In the Mystic Seaport Museum exhibit, we established the sea change theme at the entrance. Projected onto a 20’ high sail form, guests choose between different states of the sea: calm, blustery, raging or frozen.
At the "Sea Change" exhibit, unifying “sail forms” served to define the space, create pristine backdrops to frame each hero object and compliment the dramatic height of the gallery.
Connecting to the sea-borne theme, each object has an abstract “sail” - as backdrop for projecting a “story” that gives visual information about time, place and significance.
At each object station the guests can choose topics that an “expert,” who serves as a storyteller for the object, will speak about on an audio phone, with video support.
Our scope of work included: exhibit design, content development, storyboard creation, interactive design, graphic style guide, material sourcing, lighting design, construction drawings, budget tracking, set up supervision as well as sourcing, bid analysis and managing the production team.
Our presentation of the "HMS Burford" included an interaction using an endoscopic camera to see inside the fully detailed interior of this 18th-century Man-of-War ship model.
This tactile interaction includes the visitor’s manipulation of model ships with various “dazzle” camouflage designs from World War I to see which is most visually disruptive to an enemy submarine commander.
In the 1850's Cobweb Palace saloon in San Francisco, patron’s traded scrimshaw (some on display here) for beer and whiskey. The immersive display explains how scrimshaw is made and shows different production phases.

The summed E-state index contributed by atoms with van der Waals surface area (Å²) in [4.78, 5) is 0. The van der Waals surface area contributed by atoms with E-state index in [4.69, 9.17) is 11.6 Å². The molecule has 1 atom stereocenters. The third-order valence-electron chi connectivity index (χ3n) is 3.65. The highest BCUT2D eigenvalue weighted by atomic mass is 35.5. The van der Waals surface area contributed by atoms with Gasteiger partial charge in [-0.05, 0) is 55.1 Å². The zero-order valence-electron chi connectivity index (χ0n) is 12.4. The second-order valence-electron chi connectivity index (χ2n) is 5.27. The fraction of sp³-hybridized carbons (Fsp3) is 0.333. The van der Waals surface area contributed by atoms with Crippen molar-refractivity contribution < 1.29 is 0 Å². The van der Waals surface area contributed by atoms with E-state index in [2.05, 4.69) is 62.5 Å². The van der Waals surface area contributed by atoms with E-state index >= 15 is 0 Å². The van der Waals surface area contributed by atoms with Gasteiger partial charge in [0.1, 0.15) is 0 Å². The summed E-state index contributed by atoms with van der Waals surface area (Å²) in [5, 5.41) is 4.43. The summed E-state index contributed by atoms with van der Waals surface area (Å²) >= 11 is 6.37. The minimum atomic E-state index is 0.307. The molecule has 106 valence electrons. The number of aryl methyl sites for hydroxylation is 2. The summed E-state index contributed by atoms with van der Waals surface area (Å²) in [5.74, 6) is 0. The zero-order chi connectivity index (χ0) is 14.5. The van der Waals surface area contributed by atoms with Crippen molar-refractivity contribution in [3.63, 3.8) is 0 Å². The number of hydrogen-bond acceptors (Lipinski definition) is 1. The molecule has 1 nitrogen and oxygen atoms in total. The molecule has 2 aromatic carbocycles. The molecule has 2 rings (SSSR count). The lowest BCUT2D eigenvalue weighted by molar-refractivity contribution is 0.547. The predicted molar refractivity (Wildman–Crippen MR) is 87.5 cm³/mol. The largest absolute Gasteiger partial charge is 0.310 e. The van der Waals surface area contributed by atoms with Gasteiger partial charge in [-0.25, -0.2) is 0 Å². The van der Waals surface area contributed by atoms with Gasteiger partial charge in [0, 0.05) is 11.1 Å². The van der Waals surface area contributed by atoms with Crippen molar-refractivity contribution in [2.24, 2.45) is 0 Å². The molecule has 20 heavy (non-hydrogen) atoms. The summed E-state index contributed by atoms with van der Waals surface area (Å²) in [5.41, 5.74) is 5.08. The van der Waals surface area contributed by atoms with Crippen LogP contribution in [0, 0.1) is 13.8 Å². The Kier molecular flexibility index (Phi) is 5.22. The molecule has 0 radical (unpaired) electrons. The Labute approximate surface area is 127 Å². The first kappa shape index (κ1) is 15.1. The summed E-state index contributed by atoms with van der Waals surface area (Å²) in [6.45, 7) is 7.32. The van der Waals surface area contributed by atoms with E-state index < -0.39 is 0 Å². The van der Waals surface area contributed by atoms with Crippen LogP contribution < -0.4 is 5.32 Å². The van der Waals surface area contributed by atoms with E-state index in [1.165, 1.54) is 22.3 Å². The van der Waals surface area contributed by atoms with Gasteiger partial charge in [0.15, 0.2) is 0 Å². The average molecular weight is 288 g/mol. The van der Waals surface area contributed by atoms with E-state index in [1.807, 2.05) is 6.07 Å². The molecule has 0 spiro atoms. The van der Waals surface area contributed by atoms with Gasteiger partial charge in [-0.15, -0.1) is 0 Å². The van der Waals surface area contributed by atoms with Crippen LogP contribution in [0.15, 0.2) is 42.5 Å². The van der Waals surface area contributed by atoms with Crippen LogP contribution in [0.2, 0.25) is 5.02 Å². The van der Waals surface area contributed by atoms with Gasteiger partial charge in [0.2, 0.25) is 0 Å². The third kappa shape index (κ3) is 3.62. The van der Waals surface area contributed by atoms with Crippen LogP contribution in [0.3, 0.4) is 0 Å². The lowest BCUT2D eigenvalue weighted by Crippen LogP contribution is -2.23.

One of the featured objects is a 30’ Arctic umiak that was used to cross the dangerous Northwest Passage. Due to its scale, it was suspended from the ceiling for optimum display purposes.
An overhead view shows the flow of forms & traffic in the exhibition space. Objects seen from right to left are: 1740 ship model, Chinese bed, cradle made from a turtle shell and nautical charts made before the Revolution.
Mystic Seaport museum selected (10) unrelated artifacts of varying sea-borne transformations for this 5,000 sq. ft. “Sea Change” exhibit. The objective of the exhibit was to honor the dramatic interior, to be minimal in presentation and to make the featured objects heroes, showing their relevance today. To tie all objects to the sea via use of form, the design solution included the creation of a variety of abstract sail shapes that served to define the space, create pristine backdrops to frame each hero object and compliment the height of the gallery. To maintain an austere approach, we created a layered experience of choice and variety for the guests to engage different levels of interest. This provided relativity for the guest by telling rich stories of emotion, technology and survival through visual projection and meaningful interactives.
McMillan Group Inc. 25 Otter Trail, Westport CT 06880 203-227-8696